Physical and mental fitness

Practitioner should be physically fit and mentally prepared before practicing Pranayama. One should begin Pranayama practice after the age of 12 when almost all the systems, especially, respiratory system is fully developed to meet any resistance or pressure in holding the breath. Women should avoid the practice during pregnancy and menstrual cycle. A clear nasal passage is very important for the practice. Therefore, one must not be suffered from cold or cough during the practice.

Proper technique

It is necessary to practice Pranayama correctly and systematically under the guidance of a Yoga expert or instructor. Following the rules and regulations properly is advisable. If practice is irregular or incorrect it can be very harmful. Therefore, it is better not to practice at all.

Types of Pranayama, their benefices and a step by step practice guide.


This is one of the fundamental types of Pranayama. This practice is also known as Anuloma-viloma.
This pranayama balances Ida and Pingala, two of the most important nadis or energy channels, which criss-cross the central nadi and each of the chakras situated along the spine. It is an excellent relaxation technique for calming the mind and re-establish balance to the whole system. Nadi Shodhana also balances the two hemispheres of the brain. It improves mental focus by clearing out blocked energy channels in the body. If you have time for only one Pranayama, opt for this one.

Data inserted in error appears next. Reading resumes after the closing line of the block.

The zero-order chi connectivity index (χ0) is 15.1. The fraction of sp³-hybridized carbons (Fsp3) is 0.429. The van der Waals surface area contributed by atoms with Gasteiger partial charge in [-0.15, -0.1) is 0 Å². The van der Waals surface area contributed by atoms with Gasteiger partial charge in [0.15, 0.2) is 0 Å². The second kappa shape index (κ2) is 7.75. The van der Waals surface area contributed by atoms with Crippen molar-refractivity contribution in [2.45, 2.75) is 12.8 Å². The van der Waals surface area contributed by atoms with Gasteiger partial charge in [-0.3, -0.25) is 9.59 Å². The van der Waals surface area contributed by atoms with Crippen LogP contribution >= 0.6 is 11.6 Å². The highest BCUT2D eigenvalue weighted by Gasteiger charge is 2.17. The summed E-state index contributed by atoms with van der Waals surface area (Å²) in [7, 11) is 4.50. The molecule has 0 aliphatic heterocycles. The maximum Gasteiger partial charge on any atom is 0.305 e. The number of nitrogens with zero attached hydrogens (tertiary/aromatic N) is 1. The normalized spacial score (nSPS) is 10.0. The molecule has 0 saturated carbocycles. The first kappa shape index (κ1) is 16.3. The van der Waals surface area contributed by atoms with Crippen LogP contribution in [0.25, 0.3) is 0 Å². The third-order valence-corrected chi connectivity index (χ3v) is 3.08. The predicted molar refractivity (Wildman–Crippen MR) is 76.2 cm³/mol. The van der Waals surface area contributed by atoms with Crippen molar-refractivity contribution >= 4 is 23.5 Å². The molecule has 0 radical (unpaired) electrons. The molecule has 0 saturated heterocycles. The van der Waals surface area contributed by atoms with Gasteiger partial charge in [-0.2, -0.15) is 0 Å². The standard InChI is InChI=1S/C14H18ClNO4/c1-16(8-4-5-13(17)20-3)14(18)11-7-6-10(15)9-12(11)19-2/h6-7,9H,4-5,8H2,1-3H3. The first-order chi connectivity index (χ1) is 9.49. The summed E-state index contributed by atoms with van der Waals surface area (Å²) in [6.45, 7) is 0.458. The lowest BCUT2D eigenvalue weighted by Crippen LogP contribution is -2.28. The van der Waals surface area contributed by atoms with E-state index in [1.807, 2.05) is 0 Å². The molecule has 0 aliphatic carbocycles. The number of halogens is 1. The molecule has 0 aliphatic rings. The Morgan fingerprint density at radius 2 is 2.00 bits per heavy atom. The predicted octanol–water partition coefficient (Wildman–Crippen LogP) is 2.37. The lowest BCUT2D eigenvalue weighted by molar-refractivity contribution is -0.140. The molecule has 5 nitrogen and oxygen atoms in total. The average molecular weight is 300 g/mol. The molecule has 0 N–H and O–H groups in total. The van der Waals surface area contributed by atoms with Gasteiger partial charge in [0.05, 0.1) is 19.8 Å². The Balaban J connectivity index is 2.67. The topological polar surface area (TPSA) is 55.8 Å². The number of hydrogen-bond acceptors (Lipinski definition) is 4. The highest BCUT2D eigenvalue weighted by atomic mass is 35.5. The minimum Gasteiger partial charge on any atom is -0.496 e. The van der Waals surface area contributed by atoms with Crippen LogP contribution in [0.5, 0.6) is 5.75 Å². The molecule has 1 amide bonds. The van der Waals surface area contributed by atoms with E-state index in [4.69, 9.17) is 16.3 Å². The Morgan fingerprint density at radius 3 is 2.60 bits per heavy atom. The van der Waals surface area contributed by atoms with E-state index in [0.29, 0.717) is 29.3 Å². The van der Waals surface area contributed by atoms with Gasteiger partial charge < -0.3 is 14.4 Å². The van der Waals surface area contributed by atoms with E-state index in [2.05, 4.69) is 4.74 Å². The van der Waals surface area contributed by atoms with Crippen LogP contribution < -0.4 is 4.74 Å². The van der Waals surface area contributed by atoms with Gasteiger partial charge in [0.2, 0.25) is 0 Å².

Steps to follow:

  1. Sit in any comfortable meditative posture, preferably Padmasana.
  2. Keep the head and spine erect.
  3. Close the eyes and pay attention to the breath.
  4. Close the right nostril with the thumb.
  5. Inhale through the left nostril for 5 seconds.
  6. After 5 seconds of inhaling, release the pressure of thumb from the right nostril and press the left nostril with the ring finger, blocking the flow of air.
  7. Fully exhales through the right nostril for 5 seconds, keeping the respiration rate slow, deep and silent.
  8. Repeat the same steps for the right nostril.
  9. Repeat 5-10 cycles, allowing your mind to follow your inhales and exhales.

Note: Make sure that there is no sound when the air passes through the nostrils.

Surya Bhedana

The purpose of the right nostril breathing is to increase the pranic and physical energy and to revitalize the body. It boosts the nervous system, especially the sympathetic nervous system and also increases the efficiency of the digestive system.

Steps to follow:

  1. Sit in Padmasana. Close the eyes. Keep the left nostril closed with your ring and little fingers.
  2. Slowly inhale without making any sound as long as you can do it comfortably through the right nostril.
  3. Then close the right nostril with your right thumb and retain the breath firmly pressing the chin against the chest.
  4. Then exhale very slowly without making any sound through the left nostril by closing the right nostril with the thumb.

Note: It should not be done by people suffering from high blood pressure.